This is controversial, but hear me out. Muslims claim to worship the God of Adam, Abraham, and Moses. Many missionaries find it therefore helpful to start with Muslims using the Arabic term for God, “Allah” (meaning literally, “the Deity”), and from there to explain that the God Muslims seek to worship, the God of the Prophets, was the God present in bodily form in Jesus Christ, revealed most fully by him, and the One worshipped by Christians for the past two millennia. This is not the same as saying that becoming a Muslim is like a “first step to becoming a Christian.” And it certainly doesn’t mean that Islam is an alternate way of getting to heaven. It simply means that we are both referring to the only, One deity when we say “God.”

You might ask, “But isn’t the Islamic God so different from the Christian God that they cannot properly be called by the same name?” Perhaps. The question about whether to say that “Allah” refers to the wrong God (or to wrong ideas about the right God) is a highly nuanced one, and there’s not an easy answer. There is no doubt that Muslims believe blasphemous things about God, and their beliefs about Allah grew out of a distorted view of Christianity. The same could be said, though to a lesser degree, of the view of God of the first-century Sadducees, as well as the Samaritan woman, and (to an even lesser degree) the fifth-century Pelagian heretics—not to mention a lot of the medieval Scholastics.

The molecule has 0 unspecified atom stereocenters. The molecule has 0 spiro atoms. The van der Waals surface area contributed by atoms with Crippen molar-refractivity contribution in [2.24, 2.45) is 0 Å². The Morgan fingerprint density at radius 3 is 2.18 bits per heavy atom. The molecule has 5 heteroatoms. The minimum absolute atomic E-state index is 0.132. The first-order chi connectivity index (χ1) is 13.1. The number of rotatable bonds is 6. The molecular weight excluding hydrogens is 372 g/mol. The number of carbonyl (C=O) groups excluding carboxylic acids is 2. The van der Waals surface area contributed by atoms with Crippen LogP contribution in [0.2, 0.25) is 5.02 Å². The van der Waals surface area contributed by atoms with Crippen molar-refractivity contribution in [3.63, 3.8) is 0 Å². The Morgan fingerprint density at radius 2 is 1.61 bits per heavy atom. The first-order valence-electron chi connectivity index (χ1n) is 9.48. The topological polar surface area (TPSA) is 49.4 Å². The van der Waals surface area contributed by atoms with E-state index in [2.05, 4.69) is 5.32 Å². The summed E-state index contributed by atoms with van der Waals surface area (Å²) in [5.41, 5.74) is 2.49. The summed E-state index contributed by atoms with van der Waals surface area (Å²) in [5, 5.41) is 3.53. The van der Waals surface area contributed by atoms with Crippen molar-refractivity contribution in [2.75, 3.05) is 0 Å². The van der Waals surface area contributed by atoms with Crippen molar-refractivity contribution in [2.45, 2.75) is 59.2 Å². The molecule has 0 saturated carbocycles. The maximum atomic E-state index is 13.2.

The question is whether the presence of these heretical beliefs (and what degree of heresy in them) demands that we say, “You are worshipping a different God.” Clearly, the Apostles did not say that about the first-century Jews who rejected the Trinity (even though Jesus said their father was the devil!). And Jesus did not tell the Samaritan woman in her ethnic, works-righteousness distorted view of God that she was worshipping a different God, either. Instead, he insisted that she was worshipping him incorrectly and seeking salvation wrongly. And I’ve never heard anyone say that the Pelagian heretics worship a different God, even though they have been regarded (rightly) as heretics.

At the same time, Paul never said, “Zeus’s real name is Jehovah,” as if the Greeks were worshipping the true God wrongly. So, the question is: is the Muslim view of Allah more like that of Zeus or of the Samaritan woman’s heretical conception of God? That’s a tough question, and one that we need to let the context determine. For instance, many Christians find the use of “Allah” more misleading than helpful. For them, “Allah” falls in the “Zeus” category.